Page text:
motion by Commissioner Church, the Commissioners unanimously authorized Commission President Gulyas to sign a letter requesting a waiver to the Maryland Department of Housing and Community Development’s threshold requirement that 100% of Community Development Block Grant (CDBG) funds be expended by May 29, 2009 in order to be eligible to apply for additional funding during the 2010 CDBG application period. Ms. Bynum explained that currently the last four of 18 rehabilitation projects are under construction, but full expenditure of the remaining funds cannot be accomplished by the end of May.
Pursuant to the recommendation of Ms. Bynum and upon a motion by Commissioner
Church, the Commissioners unanimously authorized President Gulyas to sign the Maryland CDBG Program Citizen Participation Plan, which among other things provides for and encourages citizen participation, particularly by low and moderate income persons, and ensures that citizens will be given reasonable and timely access to local meetings, information and records relating to the unit of general local government’s proposed and actual use of CDBG funds.
Pursuant to the request of Comprehensive Planning Director Sandy Coyman and upon a
motion by Commissioner Shockley, the Commissioners unanimously authorized staff to pursue grant funding to develop a watershed plan for the Lower Pocomoke Watershed. Mr. Coyman advised that the Maryland Department of the Environment (MDE) had identified the Pocomoke Sound and Lower Pocomoke River on the Maryland 303(d) list of impaired waterways between 1996 and 2004 for the following reasons: fecal coliform in tidal portions of the basins and impacts to biological communities in the tidal portions of the Pocomoke Sound; and fecal coliform in tidal portions of the basin, sediment in the tidal and nontidal portions, nutrients in the basins and impacts to biological communities in the non-tidal portions of the Lower Pocomoke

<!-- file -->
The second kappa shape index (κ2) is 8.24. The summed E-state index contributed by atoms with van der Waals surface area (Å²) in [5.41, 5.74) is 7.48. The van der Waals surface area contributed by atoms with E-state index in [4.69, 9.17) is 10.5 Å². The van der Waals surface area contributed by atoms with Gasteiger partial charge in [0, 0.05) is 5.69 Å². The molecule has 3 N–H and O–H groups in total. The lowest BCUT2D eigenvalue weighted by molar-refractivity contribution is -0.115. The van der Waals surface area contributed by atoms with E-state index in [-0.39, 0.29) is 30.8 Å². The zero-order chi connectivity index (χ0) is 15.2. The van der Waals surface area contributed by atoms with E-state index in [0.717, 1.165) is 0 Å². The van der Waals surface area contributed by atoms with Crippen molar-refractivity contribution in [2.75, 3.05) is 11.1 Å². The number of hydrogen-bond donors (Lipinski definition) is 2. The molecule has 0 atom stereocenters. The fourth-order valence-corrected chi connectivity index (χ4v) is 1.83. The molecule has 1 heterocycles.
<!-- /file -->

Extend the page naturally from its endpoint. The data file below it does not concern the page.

River. Mr. Coyman further stated that plans are in place to address issues pertaining to the Atlantic Coastal Bays watershed, and staff would like to begin developing a plan for the Chesapeake Bay watershed, which in turn would qualify the County for Environmental Protection Agency (EPA) 319 grant funds for implementation projects.
Pursuant to the request of Mr. Coyman and upon a motion by Commissioner Boggs, the
Commissioners unanimously approved the filing of a Maryland Chesapeake & Coastal Program Coastal Communities Project Proposal for funds of $43,439.34 to develop a Geographic Information Systems (GIS) 3D planning model. Mr. Coyman stated that there is no local match requirement; however, included on the grant application would be an in-kind services match using the existing budgeted cost of the County’s GIS software in the amount of $35,000. He stated that the grant would be used to develop a visualization tool for analyzing general growth trends as well as specific development proposals.
Pursuant to the request of Comprehensive Planning Director Sandy Coyman and upon a
motion by Commissioner Busick, the Commissioners unanimously authorized staff to forward a letter to the Maryland Agricultural Land Preservation Foundation (MALPF)Advisory Board that they not tap FY10 Bond Funds to augment FY09 funds, and if they do, that Worcester County’s share of FY10 funds be preserved for our use next year. Mr. Coyman stated that Worcester County committed $11,2000.00 in local funds to match $384,730.43 in MALPF funds to be awarded for FY09 to purchase one easement. He stated that due to current economic projections, the MALPF board is considering using $13 million in FY10 bond funds to augment FY09 funds for additional purchases of agricultural easements submitted in FY09. Furthermore, Mr. Coyman explained that there is not enough local matching funds available to support an additional easement purchase in FY09 in Worcester County.
At the request of Bishopville resident Charles McCullion and the recommendation of Mr.